Wall 1Office Block

The architecture of this office block is pleasantly balanced and I like how the city planners have added the diagonal row of concrete balls but the wall could be transformed into a masterpiece of vibrant artwork standing alone and framed dramatically by the deep blue sky.  

Wall 2 – Art College

Next door to the office block above is another plain building, ironically recently built as an art college but seemingly with little imagination, almost dampening down the passion and caging in the artistic souls inside its walls.      




Wall 3Garden Centre
In severe contrast to the living wall in Set 1, the wall of this Homebase garden centre has an acreage bland white wall which could have been splashed with a vibrant summer display of blooms by advertising the stores wares. The lighting was difficult when I took the photograph, the sun going down behind the building, rendering the sky almost colourless and the front of the building quite dark. Ideally I should have returned in the morning to retake the image but I didn’t have time that day. As an alternative, I tried to make the best of the image by increasing the exposure which had the result of blanching out the colour in the sky completely, mirroring the bland colourless wall.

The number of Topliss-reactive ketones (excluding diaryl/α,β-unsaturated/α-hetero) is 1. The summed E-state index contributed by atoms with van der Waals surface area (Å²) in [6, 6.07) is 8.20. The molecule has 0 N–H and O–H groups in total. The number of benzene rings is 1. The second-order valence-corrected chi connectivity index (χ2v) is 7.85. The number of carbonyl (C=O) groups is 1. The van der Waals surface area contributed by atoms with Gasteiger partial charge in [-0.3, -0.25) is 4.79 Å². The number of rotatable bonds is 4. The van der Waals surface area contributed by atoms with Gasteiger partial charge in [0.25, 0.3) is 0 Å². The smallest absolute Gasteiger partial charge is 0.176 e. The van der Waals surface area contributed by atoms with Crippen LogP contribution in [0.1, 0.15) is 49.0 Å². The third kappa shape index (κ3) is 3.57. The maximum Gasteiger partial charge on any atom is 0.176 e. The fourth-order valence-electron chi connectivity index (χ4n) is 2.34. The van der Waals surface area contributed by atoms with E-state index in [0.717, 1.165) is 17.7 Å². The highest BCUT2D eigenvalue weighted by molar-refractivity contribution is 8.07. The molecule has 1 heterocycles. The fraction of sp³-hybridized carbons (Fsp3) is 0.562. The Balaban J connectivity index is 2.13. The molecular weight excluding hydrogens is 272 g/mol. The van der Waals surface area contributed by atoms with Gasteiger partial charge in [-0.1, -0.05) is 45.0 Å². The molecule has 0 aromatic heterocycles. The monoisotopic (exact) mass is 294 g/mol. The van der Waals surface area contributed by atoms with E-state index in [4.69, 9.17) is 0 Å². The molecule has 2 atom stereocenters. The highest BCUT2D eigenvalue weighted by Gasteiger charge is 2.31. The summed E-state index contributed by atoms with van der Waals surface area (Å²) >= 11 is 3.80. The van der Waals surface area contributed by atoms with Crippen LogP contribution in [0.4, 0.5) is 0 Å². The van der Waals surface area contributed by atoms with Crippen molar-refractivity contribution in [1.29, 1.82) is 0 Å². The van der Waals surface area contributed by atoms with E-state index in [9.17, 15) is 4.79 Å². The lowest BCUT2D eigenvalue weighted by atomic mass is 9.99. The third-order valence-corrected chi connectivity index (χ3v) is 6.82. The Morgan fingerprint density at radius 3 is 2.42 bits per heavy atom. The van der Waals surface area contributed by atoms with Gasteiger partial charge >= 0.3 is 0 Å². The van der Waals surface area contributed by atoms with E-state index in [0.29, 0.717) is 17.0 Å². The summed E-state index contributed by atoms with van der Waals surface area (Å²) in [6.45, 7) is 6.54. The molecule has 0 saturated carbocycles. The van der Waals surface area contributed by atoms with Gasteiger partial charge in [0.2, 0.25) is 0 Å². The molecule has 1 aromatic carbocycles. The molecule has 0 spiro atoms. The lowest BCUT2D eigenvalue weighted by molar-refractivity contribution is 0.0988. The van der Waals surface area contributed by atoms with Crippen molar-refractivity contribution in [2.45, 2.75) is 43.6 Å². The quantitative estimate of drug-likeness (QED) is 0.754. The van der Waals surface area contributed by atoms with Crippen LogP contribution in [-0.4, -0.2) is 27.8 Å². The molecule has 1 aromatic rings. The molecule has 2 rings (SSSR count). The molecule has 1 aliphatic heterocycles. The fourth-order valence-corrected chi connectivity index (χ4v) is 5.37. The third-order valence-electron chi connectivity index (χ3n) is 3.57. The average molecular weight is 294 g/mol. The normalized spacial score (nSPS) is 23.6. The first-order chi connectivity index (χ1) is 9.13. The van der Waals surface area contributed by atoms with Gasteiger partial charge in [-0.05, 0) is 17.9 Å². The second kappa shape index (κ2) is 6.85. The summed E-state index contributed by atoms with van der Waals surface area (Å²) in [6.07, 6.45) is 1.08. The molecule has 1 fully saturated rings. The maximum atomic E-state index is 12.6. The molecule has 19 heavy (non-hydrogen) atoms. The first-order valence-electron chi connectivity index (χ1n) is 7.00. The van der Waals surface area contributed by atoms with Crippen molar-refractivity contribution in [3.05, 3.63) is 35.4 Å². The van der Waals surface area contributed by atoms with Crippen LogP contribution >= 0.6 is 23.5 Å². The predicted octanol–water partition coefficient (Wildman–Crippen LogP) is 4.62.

Wall 4School Entrance
This beautiful row of terraced houses is positioned opposite my old school, Notre Dame. In Brick Lane in London, this wall would have had graffiti artists competing for glory on it. It could be a space on which to inspire the current students but again it’s let plain unloved and only serving the practical purpose of being an functional external brick wall with nothing to say.

Wall 5Industrial unit